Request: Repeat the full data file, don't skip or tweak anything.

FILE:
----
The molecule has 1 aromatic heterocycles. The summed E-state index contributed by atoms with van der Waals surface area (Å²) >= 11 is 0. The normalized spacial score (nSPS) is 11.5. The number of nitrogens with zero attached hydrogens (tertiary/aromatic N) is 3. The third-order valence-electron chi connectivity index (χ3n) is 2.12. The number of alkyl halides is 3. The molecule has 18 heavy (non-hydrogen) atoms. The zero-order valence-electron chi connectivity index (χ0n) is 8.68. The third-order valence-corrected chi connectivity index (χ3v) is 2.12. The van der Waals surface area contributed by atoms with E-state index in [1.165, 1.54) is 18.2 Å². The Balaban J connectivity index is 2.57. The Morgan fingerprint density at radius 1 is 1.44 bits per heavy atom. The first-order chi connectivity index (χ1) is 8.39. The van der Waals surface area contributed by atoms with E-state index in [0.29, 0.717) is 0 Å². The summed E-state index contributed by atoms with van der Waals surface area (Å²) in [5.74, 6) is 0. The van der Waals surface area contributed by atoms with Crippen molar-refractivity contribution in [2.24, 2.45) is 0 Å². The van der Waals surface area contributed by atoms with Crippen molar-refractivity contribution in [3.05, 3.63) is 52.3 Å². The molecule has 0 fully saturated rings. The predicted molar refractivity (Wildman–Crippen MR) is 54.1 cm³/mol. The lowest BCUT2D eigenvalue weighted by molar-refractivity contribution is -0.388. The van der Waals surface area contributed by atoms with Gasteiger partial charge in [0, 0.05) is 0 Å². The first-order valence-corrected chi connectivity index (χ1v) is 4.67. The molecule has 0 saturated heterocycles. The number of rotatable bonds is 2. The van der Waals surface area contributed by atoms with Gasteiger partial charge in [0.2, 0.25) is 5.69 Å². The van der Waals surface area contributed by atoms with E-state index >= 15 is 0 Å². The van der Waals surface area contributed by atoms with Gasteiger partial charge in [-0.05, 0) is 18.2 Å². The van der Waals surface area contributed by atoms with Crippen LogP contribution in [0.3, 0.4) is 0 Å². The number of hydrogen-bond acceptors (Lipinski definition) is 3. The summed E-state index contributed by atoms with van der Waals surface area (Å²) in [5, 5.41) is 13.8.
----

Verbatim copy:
The molecule has 1 aromatic heterocycles. The summed E-state index contributed by atoms with van der Waals surface area (Å²) >= 11 is 0. The normalized spacial score (nSPS) is 11.5. The number of nitrogens with zero attached hydrogens (tertiary/aromatic N) is 3. The third-order valence-electron chi connectivity index (χ3n) is 2.12. The number of alkyl halides is 3. The molecule has 18 heavy (non-hydrogen) atoms. The zero-order valence-electron chi connectivity index (χ0n) is 8.68. The third-order valence-corrected chi connectivity index (χ3v) is 2.12. The van der Waals surface area contributed by atoms with E-state index in [1.165, 1.54) is 18.2 Å². The Balaban J connectivity index is 2.57. The Morgan fingerprint density at radius 1 is 1.44 bits per heavy atom. The first-order chi connectivity index (χ1) is 8.39. The van der Waals surface area contributed by atoms with E-state index in [0.29, 0.717) is 0 Å². The summed E-state index contributed by atoms with van der Waals surface area (Å²) in [5.74, 6) is 0. The van der Waals surface area contributed by atoms with Crippen molar-refractivity contribution in [2.24, 2.45) is 0 Å². The van der Waals surface area contributed by atoms with Crippen molar-refractivity contribution in [3.05, 3.63) is 52.3 Å². The molecule has 0 fully saturated rings. The predicted molar refractivity (Wildman–Crippen MR) is 54.1 cm³/mol. The lowest BCUT2D eigenvalue weighted by molar-refractivity contribution is -0.388. The van der Waals surface area contributed by atoms with Gasteiger partial charge in [0, 0.05) is 0 Å². The first-order valence-corrected chi connectivity index (χ1v) is 4.67. The molecule has 0 saturated heterocycles. The number of rotatable bonds is 2. The van der Waals surface area contributed by atoms with Gasteiger partial charge in [0.2, 0.25) is 5.69 Å². The van der Waals surface area contributed by atoms with E-state index >= 15 is 0 Å². The van der Waals surface area contributed by atoms with Gasteiger partial charge in [-0.05, 0) is 18.2 Å². The van der Waals surface area contributed by atoms with Crippen LogP contribution in [0.3, 0.4) is 0 Å². The number of hydrogen-bond acceptors (Lipinski definition) is 3. The summed E-state index contributed by atoms with van der Waals surface area (Å²) in [5, 5.41) is 13.8.